Age-old dances of koodiyattam and nangiarkoothu carried on by a new generation

We talk to Sooraj Nambiar, Aparna Nangiar and Saritha Krishnakumar – the leading young faces of an Indian art form that is 2,000 years old.

They are the leading young faces of an Indian art form that is 2,000 years old.

Sooraj Nambiar, Aparna Nangiar and Saritha Krishnakumar are three of the young artists who are proud torchbearers of koodiyattam, a form of Sanskrit theatre. And they are keen to spread appreciation of it around the world.

Koodiyattam is known for its elaborate costumes, dramatic make-up and highly stylised “abhinaya” or facial expressions and gestures. Mastering this traditional Kerala classical theatre style is no easy task – it involves years of physical training and lessons in the ancient language of Sanskrit.

So how did these young artists become involved?

“I started learning when I was 10,” says Nambiar, who is now in his early 30s. “The Ammannur Chachu Chakyar Smaraka Gurukulam in Kerala’s Irinjalakuda town was scouting for new students and the eminent koodiyattam artist Venu G asked my grandmother to enrol me there – and before I knew it, koodiyattam became a part of me.”

Traditionally, koodiyattam was taught in the “gurukula” tradition, in which students lived with their teachers and dedicated their life to the art. Nambiar’s training closely followed this.

“We had an early morning class at 4am, so we slept at our guru’s house,” he says. “But my house was nearby and we attended regular school as well,” he says. “From 4am to 6am was ‘sadhakam’ – firming the body by standing on bent feet with a straight back while reciting Sanskrit verses.”

This was followed by yoga sessions. At weekends or during the summer holidays from school, more time was devoted to koodiyattam.

“During holidays, from 9.30am to noon was time for ‘choliyattam’, where we learnt parts of plays and new characters,” says Nambiar, who now teaches at the gurukalam. “Then from 2.30pm to 3.30pm we had Sanskrit classes. At about 8pm we did ‘kannasadhakam’, or eye exercises for an hour.”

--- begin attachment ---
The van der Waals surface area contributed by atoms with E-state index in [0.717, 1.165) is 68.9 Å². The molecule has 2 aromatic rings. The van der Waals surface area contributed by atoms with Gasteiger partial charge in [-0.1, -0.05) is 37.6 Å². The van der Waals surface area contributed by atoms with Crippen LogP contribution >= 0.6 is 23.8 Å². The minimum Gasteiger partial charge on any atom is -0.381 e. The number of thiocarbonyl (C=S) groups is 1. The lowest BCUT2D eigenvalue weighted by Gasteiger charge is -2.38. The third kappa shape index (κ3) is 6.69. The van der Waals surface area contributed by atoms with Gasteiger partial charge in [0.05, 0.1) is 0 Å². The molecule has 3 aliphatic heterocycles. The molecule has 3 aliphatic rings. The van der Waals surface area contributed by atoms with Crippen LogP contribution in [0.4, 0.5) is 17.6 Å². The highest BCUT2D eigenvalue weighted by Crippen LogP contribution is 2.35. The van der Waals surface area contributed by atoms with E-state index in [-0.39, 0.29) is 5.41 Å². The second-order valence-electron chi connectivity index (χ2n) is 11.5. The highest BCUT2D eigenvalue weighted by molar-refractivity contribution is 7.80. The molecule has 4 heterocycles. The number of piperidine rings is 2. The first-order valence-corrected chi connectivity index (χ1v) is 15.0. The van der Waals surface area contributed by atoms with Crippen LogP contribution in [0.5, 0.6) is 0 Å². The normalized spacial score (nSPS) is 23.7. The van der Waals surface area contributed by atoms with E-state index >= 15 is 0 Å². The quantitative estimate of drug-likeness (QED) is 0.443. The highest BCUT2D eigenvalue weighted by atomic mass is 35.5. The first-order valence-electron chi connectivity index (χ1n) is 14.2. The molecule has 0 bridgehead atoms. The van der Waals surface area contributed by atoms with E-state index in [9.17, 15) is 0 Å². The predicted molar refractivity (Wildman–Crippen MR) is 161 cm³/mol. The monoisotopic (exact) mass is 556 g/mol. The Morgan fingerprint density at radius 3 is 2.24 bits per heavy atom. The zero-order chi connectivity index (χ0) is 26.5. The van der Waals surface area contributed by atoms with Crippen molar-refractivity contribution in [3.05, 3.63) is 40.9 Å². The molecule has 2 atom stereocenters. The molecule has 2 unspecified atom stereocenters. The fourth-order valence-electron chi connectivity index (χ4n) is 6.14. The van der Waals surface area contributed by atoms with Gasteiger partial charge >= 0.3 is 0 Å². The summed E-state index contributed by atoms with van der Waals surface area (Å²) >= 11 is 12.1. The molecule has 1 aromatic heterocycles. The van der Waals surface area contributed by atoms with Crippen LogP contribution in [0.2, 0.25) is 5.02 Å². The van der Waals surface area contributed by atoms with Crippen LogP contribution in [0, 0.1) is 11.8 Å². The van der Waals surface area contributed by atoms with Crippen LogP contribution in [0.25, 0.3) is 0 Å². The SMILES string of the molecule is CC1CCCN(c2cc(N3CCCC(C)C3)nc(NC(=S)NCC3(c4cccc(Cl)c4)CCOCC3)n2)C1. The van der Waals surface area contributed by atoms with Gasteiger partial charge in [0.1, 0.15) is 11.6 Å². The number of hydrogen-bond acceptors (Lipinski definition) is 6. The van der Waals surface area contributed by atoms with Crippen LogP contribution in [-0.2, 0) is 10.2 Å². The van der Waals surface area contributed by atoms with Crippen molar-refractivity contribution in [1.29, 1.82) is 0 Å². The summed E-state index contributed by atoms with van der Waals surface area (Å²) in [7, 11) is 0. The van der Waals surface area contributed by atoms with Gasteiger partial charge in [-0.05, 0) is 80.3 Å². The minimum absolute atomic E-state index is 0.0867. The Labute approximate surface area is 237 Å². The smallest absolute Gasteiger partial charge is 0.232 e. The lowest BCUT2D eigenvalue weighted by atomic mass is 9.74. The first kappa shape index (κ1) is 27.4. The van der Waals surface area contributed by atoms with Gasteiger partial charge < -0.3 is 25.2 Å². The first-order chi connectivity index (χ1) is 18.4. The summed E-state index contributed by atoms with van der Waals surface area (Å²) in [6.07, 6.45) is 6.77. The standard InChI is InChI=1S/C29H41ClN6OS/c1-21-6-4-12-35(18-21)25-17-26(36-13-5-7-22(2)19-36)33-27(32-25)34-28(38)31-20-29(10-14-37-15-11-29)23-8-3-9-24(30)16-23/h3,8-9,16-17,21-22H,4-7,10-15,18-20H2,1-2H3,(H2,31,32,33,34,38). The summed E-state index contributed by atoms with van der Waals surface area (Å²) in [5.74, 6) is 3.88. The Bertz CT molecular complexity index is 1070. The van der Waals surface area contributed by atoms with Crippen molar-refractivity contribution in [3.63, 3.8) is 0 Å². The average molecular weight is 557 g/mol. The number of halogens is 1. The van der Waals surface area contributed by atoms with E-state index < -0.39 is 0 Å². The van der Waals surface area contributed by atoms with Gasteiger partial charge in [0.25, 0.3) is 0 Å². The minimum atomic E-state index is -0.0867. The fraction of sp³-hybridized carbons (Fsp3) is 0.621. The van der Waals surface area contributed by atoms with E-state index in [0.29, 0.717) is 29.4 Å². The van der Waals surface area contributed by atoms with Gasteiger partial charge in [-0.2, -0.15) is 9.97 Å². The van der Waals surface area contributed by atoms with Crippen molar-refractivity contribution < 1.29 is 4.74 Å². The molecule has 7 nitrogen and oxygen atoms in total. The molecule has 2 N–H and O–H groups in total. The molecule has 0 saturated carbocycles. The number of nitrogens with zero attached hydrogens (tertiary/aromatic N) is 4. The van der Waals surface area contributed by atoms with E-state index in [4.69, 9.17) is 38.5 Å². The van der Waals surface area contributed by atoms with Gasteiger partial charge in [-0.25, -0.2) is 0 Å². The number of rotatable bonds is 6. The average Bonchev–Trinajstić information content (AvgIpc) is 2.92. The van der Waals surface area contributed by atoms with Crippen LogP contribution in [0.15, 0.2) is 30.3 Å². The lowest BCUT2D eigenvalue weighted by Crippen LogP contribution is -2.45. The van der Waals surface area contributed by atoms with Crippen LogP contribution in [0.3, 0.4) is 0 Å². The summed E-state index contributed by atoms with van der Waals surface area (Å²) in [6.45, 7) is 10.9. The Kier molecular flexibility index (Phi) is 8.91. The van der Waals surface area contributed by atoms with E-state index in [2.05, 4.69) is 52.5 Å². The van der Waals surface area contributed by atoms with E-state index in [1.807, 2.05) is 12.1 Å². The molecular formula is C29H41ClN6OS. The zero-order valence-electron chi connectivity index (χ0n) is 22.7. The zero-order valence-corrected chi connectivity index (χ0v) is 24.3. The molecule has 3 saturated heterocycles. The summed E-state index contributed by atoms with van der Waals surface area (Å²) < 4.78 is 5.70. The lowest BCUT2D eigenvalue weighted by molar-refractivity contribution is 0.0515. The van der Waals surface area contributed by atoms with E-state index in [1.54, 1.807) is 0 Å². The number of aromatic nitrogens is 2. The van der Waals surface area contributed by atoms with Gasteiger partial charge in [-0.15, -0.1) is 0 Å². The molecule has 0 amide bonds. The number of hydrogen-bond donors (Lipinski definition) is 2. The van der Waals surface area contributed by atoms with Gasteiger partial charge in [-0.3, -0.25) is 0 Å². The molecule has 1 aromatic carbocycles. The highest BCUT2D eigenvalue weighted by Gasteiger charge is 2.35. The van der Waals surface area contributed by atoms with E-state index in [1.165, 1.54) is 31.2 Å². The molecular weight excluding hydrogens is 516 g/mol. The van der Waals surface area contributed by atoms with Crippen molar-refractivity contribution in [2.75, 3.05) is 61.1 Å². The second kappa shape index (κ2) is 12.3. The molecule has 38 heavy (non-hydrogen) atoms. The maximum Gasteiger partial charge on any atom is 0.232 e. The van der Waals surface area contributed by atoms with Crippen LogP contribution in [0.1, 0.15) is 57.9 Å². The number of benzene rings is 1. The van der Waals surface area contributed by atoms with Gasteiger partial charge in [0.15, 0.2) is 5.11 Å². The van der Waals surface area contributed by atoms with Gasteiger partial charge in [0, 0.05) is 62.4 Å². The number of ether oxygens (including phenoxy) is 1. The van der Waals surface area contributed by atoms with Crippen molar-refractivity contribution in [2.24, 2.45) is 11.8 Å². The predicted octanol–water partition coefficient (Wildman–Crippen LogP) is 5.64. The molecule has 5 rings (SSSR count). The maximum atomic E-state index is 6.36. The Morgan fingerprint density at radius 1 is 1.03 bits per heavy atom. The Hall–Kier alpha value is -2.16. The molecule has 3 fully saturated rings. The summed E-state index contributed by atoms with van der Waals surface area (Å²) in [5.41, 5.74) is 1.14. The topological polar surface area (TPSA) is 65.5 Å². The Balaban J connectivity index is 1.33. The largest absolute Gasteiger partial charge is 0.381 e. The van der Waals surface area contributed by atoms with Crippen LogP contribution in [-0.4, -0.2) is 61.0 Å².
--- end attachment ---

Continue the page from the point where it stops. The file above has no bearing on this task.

Aparna Nangiar, who was born into the illustrious Ammanur family of koodiyattam greats, started learning the dance at the age of 7. She has done her M.Phil and PhD in Sanskrit, too.

“Koodiyattam is heavy on dialogue or ‘vachikabhinaya’ and therefore sound knowledge of the language is essential to carry it forward,” says Nangiar, who also teaches at the gurukalam.

Nangiar and Krishnakumar, who is in her late 20s, are also devoted to nangiarkoothu, a women-only offshoot of koodiyattam that emerged in the 10th century.

“Since Nangiarkoothu is a solo act, we get more freedom and space to experiment, with creative liberties, and also add to the feminine narrative,” says Krishnakumar.

Like their gurus, the younger generation of performers strive to showcase koodiyattam on international stages and at theatre workshops.

Nambiar represented India at the World Theatre Project in Sweden in 2009, where he worked with actors and directors from countries such as China, Indonesia, Italy and Mozambique. His acting prowess in the nine-hour staging of the classical play Shakuntalam in Paris earned him high praise.

Nangiar and Krishnakumar have showcased koodiyattam and nangiarkoothu in several countries, including South Korea, Malaysia and Japan.

“Only when you interact with varying cultures and artists do you understand your own art form in greater depth,” says Nambiar, who has been conducting workshops in schools and colleges.

Nangiar is a big believer in fresh ideas, having choreographed new plays, including Navarasa. "But only if you learn the old traditions with utmost discipline can you develop new ideas and compositions," she says.

Koodiyattam faces grave challenges, including fewer dedicated students and smaller audiences in India – the results of increased materialism, shorter attention spans and the lack of economic security.

“Everyone wants maximum results in minimum time, and that’s a problem, because one has to devote at least 15 years to achieve anything in this field,” says Nambiar. “Secondly, there’s no guarantee about the monetary benefits. We currently have the means of livelihood but the future is uncertain.”

So how has this affected the performance of koodiyattam?

“The most visible change is the time factor,” says Nangiar. “Plays enacted in four to five hours are being staged in around two hours. It’s challenging to trim it down without diluting its essence.”

There has also been a huge change in the way it is taught.

“Students now spend just about two hours a day on koodiyattam,” she says. “We learnt according to our guru’s convenience – now it’s the other way round.”

As for the audiences, Nambiar says: “Kerala sees very poor attendance. But we find bigger audiences outside [India]. In fact, more people turn up in Dubai than in Kerala.

“We do koodiyattam for the sake of koodiyattam. It’s our belief that if you sincerely carry forward this rich legacy, the art won’t let you down.”

• Sooraj Nambiar, Aparna Nangiar and Saritha Krishnakumar will perform and give talks as part of the International Koodiyattam and Kathakali Festival. For more information, visit www.traditionslive.org

artslife@thenational.ae